Under the present government, a series of ingenious wheezes on the part of the education secretary have accelerated this process. There is something we might call the ‘dialectic of Gove’, where what appears to be a bungle or gaffe on his part turns out, from the owl of Minerva’s point of view, to be part of the master plan. He immediately canned Gordon Brown’s Building Schools for the Future investment scheme, leaving schools in the lurch and critics jeering; but then offered the best schools bribes to become academies. With BSF gone, many had no choice.
His way of making offers heads can’t refuse also applies to the bottom of the educational pile, with sufficiently poor Ofsted results being cause for a school to be put into ‘special measures’, which in practical terms nowadays means being put out to tender. On top of that, there is the ‘free schools’ programme, which - in theory - enables parents to set up schools themselves: yet another option eagerly exploited by obscurantists of all kinds.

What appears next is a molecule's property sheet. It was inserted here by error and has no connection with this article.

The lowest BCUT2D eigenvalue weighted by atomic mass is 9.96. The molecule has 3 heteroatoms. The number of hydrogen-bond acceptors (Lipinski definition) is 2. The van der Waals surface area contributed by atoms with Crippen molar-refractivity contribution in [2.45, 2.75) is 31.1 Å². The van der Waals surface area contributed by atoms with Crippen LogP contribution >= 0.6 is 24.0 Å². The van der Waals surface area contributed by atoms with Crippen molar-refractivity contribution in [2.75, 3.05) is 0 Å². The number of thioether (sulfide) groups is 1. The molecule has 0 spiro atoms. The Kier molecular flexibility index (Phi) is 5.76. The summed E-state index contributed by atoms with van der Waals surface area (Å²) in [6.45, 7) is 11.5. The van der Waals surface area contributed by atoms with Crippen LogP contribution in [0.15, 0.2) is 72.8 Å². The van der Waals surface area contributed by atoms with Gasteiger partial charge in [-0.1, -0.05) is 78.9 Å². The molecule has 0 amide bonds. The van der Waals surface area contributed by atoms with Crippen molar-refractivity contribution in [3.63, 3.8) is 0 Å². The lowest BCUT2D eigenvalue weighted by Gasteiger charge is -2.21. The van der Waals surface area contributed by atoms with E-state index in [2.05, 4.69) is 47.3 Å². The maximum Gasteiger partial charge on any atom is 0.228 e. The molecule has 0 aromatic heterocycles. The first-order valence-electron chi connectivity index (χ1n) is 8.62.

Despite the free schools spiel of returning power over education to local communities, the broader background to this is the centralisation of state power. Margaret Thatcher went to war with local authorities as part of an offensive against the Labour Party and the left - municipal politics in major cities offered a fragmented, ineffective but irritating challenge to the rapacious imperatives of high Thatcherism, so the central government responded by curtailing what power ‘municipal socialists’ had.